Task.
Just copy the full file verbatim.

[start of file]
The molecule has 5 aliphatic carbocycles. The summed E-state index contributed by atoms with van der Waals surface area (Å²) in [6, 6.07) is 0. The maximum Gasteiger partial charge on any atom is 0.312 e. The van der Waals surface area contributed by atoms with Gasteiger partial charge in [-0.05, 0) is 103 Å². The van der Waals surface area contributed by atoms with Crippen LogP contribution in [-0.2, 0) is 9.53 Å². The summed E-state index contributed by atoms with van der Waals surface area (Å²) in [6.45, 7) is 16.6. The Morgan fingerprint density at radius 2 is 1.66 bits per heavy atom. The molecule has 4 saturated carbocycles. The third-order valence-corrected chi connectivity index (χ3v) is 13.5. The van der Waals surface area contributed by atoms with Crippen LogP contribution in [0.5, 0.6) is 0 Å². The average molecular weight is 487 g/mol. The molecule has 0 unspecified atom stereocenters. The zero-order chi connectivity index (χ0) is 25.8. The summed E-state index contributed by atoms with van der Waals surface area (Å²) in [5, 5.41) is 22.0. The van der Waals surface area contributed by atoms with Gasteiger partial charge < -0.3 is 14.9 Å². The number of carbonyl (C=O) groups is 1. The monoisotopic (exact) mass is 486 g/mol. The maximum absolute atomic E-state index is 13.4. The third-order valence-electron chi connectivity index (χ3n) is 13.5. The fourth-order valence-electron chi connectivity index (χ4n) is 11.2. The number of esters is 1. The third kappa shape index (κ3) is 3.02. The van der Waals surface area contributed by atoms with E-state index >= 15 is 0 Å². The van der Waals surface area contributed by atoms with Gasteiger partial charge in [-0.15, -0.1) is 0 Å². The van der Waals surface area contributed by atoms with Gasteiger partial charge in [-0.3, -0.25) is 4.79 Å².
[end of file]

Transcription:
The molecule has 5 aliphatic carbocycles. The summed E-state index contributed by atoms with van der Waals surface area (Å²) in [6, 6.07) is 0. The maximum Gasteiger partial charge on any atom is 0.312 e. The van der Waals surface area contributed by atoms with Gasteiger partial charge in [-0.05, 0) is 103 Å². The van der Waals surface area contributed by atoms with Crippen LogP contribution in [-0.2, 0) is 9.53 Å². The summed E-state index contributed by atoms with van der Waals surface area (Å²) in [6.45, 7) is 16.6. The Morgan fingerprint density at radius 2 is 1.66 bits per heavy atom. The molecule has 4 saturated carbocycles. The third-order valence-corrected chi connectivity index (χ3v) is 13.5. The van der Waals surface area contributed by atoms with Crippen LogP contribution in [0.5, 0.6) is 0 Å². The average molecular weight is 487 g/mol. The molecule has 0 unspecified atom stereocenters. The zero-order chi connectivity index (χ0) is 25.8. The summed E-state index contributed by atoms with van der Waals surface area (Å²) in [5, 5.41) is 22.0. The van der Waals surface area contributed by atoms with Gasteiger partial charge < -0.3 is 14.9 Å². The number of carbonyl (C=O) groups is 1. The monoisotopic (exact) mass is 486 g/mol. The maximum absolute atomic E-state index is 13.4. The third-order valence-electron chi connectivity index (χ3n) is 13.5. The fourth-order valence-electron chi connectivity index (χ4n) is 11.2. The number of esters is 1. The third kappa shape index (κ3) is 3.02. The van der Waals surface area contributed by atoms with E-state index >= 15 is 0 Å². The van der Waals surface area contributed by atoms with Gasteiger partial charge in [-0.15, -0.1) is 0 Å². The van der Waals surface area contributed by atoms with Gasteiger partial charge in [-0.3, -0.25) is 4.79 Å².